unto the world, if I but went
when Thy call came to me with clarity

I cried that I would surely go
if where Your call was I did know
but in Thy Word Thou saidst to all "go ye"

I claimed I'll spend and will be spent
affirmed to serve whate'er it meant —
if only I had spoken truthfully

When I for Thy pure presence cry
I still yet by my life belie
that this request is made in honesty

I walk the race; I beat the air
I wallow deep in my despair
I live in sham of Christianity

Discontent, self-satisfied
I ought to be contrariwise
and grant to myself base ignominy

Without I am not seen profane
in heart I have with many lain
they — innocent — are ravaged lustfully

My eyes my master, I, the slave
feign to resist, then comes the cave-
in to that thing from which I ought to flee

In grief I curse my wicked heart
I hide, afraid to seek new start
ashamed of my great sinful misery

I strive to make the outside clean
within the bones of dead men lean
on white-washed walls of stone-cold vanity

Depravéd I keep under lid
those sins to which men's eyes are hid
confessing not, to liberated be

Just yesterday, lift' up in pride
of holiness (but my heart lied)
I thought was in me; my great piety

The fool! I, ignoble soul
my mind under fleshlý control
why do I not surrender now to Thee?

Surrender true? Surrender not?
Surrenders of the past forgot:
surrender now with freshened fervency

Jehovah — Thou the Holy God
original, uniquely odd
the awesome fullness of all Deity

My God Thou must by Thy hand draw
me to Thy side and I in awe
must simply yield and fall in faith on Thee

My God, the Master, Lord of Peace
My King, the source of all increase
The Faithful One, and my security

The Great and Mighty Holy One
Who sent to us His only Son
The One with Whom I will forever be

In my dark past, a world of shame
Where I — unworthy — wore Thy name
Thou in Thy mercy drew me unto Thee

But still within my wicked heart
Lay sins from which I would not part
The lusts which I have clung to desperately

Thy peace I cannot ever know
When still the seeds of sin I sow
When I yet practice flesh-fruit husbandry

I know Thy Word doth fully show
For Thee to come my sin must go
Thou wilt not stomach my coregency

My body's temple, my heart's throne
But one may have it; one may own
And only I can ever take the knee

Thy sovereignty will bow to none
At our world's end we'll bow as one
I must submit — so why not willingly?
annh Apr 6
O, feckless dart of immeasurable delight!
Wouldst thou direct elsewhere your flight,
And refute my rival’s gentleman claim,
That he be immune to Cupid’s aim.

His smug sobriety remains intact,
His pages blithe and matter-of-fact,
Where my poor pen is inked with woe,
And ****** to hell by quiver and bow.

O, mischievous boy do grant my request!
Whether modest maid or comely *****,
His downfall ensured by one bold kiss,
Shoot low, shoot high, but do not miss.
‘“Oh, did you expect me to play fair?” Cupid laughed. “I am the god of love. I am never fair.”’
- Rick Riordan, The House of Hades
Fay Slimm Sep 2018
Dearest My Lord.
please to read this missive not with haste
but in serious thought.


Come Sire, and view such unholy state
to which thou hast brought me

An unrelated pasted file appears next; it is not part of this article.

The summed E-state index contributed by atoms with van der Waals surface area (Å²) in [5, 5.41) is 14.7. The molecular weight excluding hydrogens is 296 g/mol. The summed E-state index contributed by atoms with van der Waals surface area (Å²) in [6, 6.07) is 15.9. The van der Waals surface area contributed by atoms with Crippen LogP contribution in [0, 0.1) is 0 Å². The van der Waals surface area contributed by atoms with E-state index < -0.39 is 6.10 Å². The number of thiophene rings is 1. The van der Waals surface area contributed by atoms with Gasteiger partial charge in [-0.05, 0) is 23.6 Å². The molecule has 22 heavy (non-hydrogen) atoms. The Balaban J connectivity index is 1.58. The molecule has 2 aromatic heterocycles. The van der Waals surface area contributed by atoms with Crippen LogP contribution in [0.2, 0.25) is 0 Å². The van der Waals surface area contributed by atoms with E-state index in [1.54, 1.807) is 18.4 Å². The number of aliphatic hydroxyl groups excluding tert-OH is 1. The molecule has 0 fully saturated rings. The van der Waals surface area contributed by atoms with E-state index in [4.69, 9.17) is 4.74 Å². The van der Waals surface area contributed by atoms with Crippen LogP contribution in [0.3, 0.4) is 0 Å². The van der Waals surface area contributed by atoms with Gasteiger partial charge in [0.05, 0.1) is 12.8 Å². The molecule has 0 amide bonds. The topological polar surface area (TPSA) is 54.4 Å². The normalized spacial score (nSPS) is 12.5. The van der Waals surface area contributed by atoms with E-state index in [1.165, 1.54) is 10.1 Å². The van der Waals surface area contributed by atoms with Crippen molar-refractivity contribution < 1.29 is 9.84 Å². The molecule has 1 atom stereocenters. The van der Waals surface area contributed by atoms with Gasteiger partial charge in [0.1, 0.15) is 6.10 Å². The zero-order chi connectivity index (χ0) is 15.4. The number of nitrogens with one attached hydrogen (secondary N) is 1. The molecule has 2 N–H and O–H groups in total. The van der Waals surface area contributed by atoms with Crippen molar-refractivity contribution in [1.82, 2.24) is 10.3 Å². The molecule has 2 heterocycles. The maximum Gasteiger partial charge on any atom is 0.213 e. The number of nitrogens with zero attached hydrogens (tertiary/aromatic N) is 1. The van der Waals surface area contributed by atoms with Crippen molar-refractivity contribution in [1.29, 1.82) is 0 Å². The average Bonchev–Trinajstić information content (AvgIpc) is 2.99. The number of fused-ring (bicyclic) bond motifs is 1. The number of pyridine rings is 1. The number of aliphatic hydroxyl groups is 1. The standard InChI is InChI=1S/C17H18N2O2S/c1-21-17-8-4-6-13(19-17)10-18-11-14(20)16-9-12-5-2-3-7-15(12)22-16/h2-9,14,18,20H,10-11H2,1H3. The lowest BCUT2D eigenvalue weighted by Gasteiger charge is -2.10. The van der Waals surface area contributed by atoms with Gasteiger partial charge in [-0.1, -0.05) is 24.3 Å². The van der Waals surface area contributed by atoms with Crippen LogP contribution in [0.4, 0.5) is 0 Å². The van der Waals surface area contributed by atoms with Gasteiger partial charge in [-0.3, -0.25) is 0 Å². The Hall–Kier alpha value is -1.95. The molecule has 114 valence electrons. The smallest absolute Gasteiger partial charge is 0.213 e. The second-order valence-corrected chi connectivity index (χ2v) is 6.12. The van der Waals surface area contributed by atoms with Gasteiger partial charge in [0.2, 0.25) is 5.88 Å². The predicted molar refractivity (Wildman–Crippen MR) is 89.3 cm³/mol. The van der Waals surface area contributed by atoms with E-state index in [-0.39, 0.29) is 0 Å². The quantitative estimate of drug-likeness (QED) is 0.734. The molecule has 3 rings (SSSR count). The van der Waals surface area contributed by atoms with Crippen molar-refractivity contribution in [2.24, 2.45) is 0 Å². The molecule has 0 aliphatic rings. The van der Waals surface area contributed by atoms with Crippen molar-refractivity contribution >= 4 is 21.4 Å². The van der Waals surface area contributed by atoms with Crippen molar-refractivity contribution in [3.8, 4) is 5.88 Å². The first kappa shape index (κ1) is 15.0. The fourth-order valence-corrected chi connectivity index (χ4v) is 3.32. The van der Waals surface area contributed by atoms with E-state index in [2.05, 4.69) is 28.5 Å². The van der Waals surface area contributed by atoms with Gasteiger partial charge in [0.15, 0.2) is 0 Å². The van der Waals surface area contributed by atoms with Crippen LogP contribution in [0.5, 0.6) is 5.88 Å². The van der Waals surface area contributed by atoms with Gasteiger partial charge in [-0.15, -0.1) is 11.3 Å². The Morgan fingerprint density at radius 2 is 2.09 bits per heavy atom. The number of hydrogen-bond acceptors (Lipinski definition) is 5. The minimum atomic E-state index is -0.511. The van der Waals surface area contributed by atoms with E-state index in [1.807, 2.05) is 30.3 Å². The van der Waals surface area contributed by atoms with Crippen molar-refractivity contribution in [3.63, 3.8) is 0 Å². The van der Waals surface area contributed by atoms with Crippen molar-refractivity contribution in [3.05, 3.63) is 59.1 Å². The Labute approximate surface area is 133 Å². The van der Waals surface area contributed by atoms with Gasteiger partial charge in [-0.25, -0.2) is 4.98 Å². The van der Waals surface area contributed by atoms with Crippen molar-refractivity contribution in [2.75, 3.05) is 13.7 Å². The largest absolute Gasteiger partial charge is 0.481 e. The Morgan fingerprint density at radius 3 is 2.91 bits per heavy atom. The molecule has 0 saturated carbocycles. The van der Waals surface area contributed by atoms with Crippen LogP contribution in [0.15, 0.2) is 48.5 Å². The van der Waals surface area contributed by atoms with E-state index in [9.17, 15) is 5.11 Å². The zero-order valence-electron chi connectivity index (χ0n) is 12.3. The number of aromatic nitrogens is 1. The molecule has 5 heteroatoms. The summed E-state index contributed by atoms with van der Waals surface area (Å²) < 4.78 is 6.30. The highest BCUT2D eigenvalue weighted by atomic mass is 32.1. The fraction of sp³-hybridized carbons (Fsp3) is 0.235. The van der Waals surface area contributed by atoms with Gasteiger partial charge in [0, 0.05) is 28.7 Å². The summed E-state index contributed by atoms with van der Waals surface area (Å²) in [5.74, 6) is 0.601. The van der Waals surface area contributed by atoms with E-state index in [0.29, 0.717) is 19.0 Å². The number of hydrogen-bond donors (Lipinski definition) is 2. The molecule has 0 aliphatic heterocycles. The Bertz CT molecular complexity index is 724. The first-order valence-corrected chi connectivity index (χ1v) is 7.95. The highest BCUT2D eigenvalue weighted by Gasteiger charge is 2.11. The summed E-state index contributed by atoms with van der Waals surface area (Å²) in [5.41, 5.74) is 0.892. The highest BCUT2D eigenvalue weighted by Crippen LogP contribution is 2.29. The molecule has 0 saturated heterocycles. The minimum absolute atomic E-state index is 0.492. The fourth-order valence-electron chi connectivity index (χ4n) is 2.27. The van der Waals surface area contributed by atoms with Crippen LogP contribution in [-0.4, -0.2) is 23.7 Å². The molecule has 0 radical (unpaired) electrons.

at being with child and of hearing lately
of thy touring intent mine heart
starteth in great alarm, as I indisposed
must know for sure that thou be
not going away.


Fie upon that scheme mine Liege for
thou hast in me fathered a babe.

Thou shouldest stay, and embrace mine
own confinement to disgrace,
whereby the infant will bear no name
and wouldst thou abandon me to this fate
prithee have pity on offspring shame.


Pray marry me do, thou canst not afford
to blacken my name by
seeing the truth and fleeing abroad
and thus relinquish thy parenthood destiny.

I belong only to thee so do not ill-use me.

Thou sought  thy way, now takest thou mine
for without thy support I must surely decline.

Thus thou ought to realize I live in frightful
dread unless on thee I rely.
This heart beateth only for thine say I.

Thou hast undone me so prithee consider
direst consequence, face thy conscience
and beside me do stay.

I remain heavy with anticipation lest thy reply
dashes all trust and quill thee therefore
to think my Lord on resolving such trouble
as of utmost importance.


Sent in the month of September 1709.
From Mary Elizabeth, distraughtly thine.
To Henry St. John, Lord Bolingbroke
Awake, my St. John! leave all meaner things
To low ambition, and the pride of kings.
Let us (since life can little more supply
Than just to look about us and to die)
Expatiate free o'er all this scene of man;
A mighty maze! but not without a plan;
A wild, where weeds and flow'rs promiscuous shoot;
Or garden, tempting with forbidden fruit.
Together let us beat this ample field,
Try what the open, what the covert yield;
The latent tracts, the giddy heights explore
Of all who blindly creep, or sightless soar;
Eye Nature's walks, shoot folly as it flies,
And catch the manners living as they rise;
Laugh where we must, be candid where we can;
But vindicate the ways of God to man.

I.
Say first, of God above, or man below,
What can we reason, but from what we know?
Of man what see we, but his station here,
From which to reason, or to which refer?
Through worlds unnumber'd though the God be known,
'Tis ours to trace him only in our own.
He, who through vast immensity can pierce,
See worlds on worlds compose one universe,
Observe how system into system runs,
What other planets circle other suns,
What varied being peoples ev'ry star,
May tell why Heav'n has made us as we are.
But of this frame the bearings, and the ties,
The strong connections, nice dependencies,
Gradations just, has thy pervading soul